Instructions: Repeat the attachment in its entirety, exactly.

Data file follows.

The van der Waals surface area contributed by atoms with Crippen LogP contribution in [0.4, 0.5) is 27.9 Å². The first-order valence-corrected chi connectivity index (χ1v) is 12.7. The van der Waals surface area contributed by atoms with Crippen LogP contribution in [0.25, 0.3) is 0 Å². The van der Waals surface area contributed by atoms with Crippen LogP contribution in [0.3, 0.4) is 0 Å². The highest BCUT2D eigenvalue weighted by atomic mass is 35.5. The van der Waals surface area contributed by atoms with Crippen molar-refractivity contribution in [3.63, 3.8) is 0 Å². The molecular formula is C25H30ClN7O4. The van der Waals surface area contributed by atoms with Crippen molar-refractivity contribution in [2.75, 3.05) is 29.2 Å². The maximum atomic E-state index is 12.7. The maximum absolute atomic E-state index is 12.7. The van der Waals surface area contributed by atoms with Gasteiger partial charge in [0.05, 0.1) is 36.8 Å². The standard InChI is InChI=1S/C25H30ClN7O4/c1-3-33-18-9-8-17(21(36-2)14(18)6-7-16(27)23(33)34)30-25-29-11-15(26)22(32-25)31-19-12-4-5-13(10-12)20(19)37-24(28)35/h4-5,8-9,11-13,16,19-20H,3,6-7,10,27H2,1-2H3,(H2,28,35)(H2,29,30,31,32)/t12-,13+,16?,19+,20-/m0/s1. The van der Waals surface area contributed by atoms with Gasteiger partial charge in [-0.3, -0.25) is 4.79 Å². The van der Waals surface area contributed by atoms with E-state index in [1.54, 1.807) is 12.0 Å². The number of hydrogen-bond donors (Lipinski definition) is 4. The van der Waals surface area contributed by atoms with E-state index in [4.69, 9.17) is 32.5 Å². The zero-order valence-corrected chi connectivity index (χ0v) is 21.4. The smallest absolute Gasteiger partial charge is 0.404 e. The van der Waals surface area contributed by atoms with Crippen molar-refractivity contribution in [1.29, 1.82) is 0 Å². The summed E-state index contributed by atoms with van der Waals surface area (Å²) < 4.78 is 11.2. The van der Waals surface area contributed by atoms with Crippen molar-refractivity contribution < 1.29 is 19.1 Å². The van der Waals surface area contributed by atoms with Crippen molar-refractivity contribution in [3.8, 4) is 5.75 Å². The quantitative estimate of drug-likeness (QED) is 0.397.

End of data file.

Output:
The van der Waals surface area contributed by atoms with Crippen LogP contribution in [0.4, 0.5) is 27.9 Å². The first-order valence-corrected chi connectivity index (χ1v) is 12.7. The van der Waals surface area contributed by atoms with Crippen LogP contribution in [0.25, 0.3) is 0 Å². The van der Waals surface area contributed by atoms with Crippen LogP contribution in [0.3, 0.4) is 0 Å². The highest BCUT2D eigenvalue weighted by atomic mass is 35.5. The van der Waals surface area contributed by atoms with Crippen molar-refractivity contribution in [3.63, 3.8) is 0 Å². The molecular formula is C25H30ClN7O4. The van der Waals surface area contributed by atoms with Crippen molar-refractivity contribution in [2.75, 3.05) is 29.2 Å². The maximum atomic E-state index is 12.7. The maximum absolute atomic E-state index is 12.7. The van der Waals surface area contributed by atoms with Gasteiger partial charge in [0.05, 0.1) is 36.8 Å². The standard InChI is InChI=1S/C25H30ClN7O4/c1-3-33-18-9-8-17(21(36-2)14(18)6-7-16(27)23(33)34)30-25-29-11-15(26)22(32-25)31-19-12-4-5-13(10-12)20(19)37-24(28)35/h4-5,8-9,11-13,16,19-20H,3,6-7,10,27H2,1-2H3,(H2,28,35)(H2,29,30,31,32)/t12-,13+,16?,19+,20-/m0/s1. The van der Waals surface area contributed by atoms with Gasteiger partial charge in [-0.3, -0.25) is 4.79 Å². The van der Waals surface area contributed by atoms with E-state index in [1.54, 1.807) is 12.0 Å². The number of hydrogen-bond donors (Lipinski definition) is 4. The van der Waals surface area contributed by atoms with E-state index in [4.69, 9.17) is 32.5 Å². The zero-order valence-corrected chi connectivity index (χ0v) is 21.4. The smallest absolute Gasteiger partial charge is 0.404 e. The van der Waals surface area contributed by atoms with Crippen molar-refractivity contribution in [1.29, 1.82) is 0 Å². The summed E-state index contributed by atoms with van der Waals surface area (Å²) < 4.78 is 11.2. The van der Waals surface area contributed by atoms with Crippen molar-refractivity contribution < 1.29 is 19.1 Å². The van der Waals surface area contributed by atoms with Crippen molar-refractivity contribution in [3.8, 4) is 5.75 Å². The quantitative estimate of drug-likeness (QED) is 0.397.